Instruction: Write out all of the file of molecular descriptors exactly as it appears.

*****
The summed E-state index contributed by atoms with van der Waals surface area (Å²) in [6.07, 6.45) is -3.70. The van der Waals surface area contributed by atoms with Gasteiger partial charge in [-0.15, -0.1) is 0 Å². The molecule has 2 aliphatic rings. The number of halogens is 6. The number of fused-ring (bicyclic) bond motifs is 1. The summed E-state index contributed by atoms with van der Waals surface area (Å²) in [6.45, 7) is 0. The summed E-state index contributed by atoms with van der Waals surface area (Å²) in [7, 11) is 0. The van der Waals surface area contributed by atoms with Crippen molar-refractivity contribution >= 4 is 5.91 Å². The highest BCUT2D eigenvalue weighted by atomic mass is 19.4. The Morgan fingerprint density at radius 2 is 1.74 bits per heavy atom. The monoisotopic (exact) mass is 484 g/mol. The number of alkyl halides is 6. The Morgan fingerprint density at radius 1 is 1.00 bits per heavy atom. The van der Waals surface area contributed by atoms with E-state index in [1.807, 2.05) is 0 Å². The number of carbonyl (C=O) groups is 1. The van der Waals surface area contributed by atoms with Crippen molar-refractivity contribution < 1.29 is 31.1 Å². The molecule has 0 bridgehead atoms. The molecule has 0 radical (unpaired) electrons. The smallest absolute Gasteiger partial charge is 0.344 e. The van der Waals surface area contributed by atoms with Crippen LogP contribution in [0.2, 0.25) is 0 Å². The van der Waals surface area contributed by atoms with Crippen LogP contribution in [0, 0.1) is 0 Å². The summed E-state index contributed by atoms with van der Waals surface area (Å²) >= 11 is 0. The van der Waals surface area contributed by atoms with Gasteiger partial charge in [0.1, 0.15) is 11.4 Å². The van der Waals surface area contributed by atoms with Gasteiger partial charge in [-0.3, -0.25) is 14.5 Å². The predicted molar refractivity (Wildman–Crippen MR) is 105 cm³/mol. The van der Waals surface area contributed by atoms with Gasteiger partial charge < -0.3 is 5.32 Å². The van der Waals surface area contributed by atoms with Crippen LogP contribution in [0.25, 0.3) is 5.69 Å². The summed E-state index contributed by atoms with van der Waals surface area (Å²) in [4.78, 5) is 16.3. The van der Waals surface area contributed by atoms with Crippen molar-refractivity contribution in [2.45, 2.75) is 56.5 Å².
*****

The summed E-state index contributed by atoms with van der Waals surface area (Å²) in [6.07, 6.45) is -3.70. The van der Waals surface area contributed by atoms with Gasteiger partial charge in [-0.15, -0.1) is 0 Å². The molecule has 2 aliphatic rings. The number of halogens is 6. The number of fused-ring (bicyclic) bond motifs is 1. The summed E-state index contributed by atoms with van der Waals surface area (Å²) in [6.45, 7) is 0. The summed E-state index contributed by atoms with van der Waals surface area (Å²) in [7, 11) is 0. The van der Waals surface area contributed by atoms with Crippen molar-refractivity contribution >= 4 is 5.91 Å². The highest BCUT2D eigenvalue weighted by atomic mass is 19.4. The Morgan fingerprint density at radius 2 is 1.74 bits per heavy atom. The monoisotopic (exact) mass is 484 g/mol. The number of alkyl halides is 6. The Morgan fingerprint density at radius 1 is 1.00 bits per heavy atom. The van der Waals surface area contributed by atoms with E-state index in [1.807, 2.05) is 0 Å². The number of carbonyl (C=O) groups is 1. The van der Waals surface area contributed by atoms with Crippen molar-refractivity contribution < 1.29 is 31.1 Å². The molecule has 0 bridgehead atoms. The molecule has 0 radical (unpaired) electrons. The smallest absolute Gasteiger partial charge is 0.344 e. The van der Waals surface area contributed by atoms with Crippen LogP contribution in [0.2, 0.25) is 0 Å². The van der Waals surface area contributed by atoms with Crippen LogP contribution in [0, 0.1) is 0 Å². The summed E-state index contributed by atoms with van der Waals surface area (Å²) >= 11 is 0. The van der Waals surface area contributed by atoms with Gasteiger partial charge in [0.1, 0.15) is 11.4 Å². The van der Waals surface area contributed by atoms with Gasteiger partial charge in [-0.3, -0.25) is 14.5 Å². The predicted molar refractivity (Wildman–Crippen MR) is 105 cm³/mol. The van der Waals surface area contributed by atoms with Gasteiger partial charge < -0.3 is 5.32 Å². The van der Waals surface area contributed by atoms with Crippen LogP contribution in [0.25, 0.3) is 5.69 Å². The summed E-state index contributed by atoms with van der Waals surface area (Å²) in [4.78, 5) is 16.3. The van der Waals surface area contributed by atoms with Crippen molar-refractivity contribution in [2.45, 2.75) is 56.5 Å².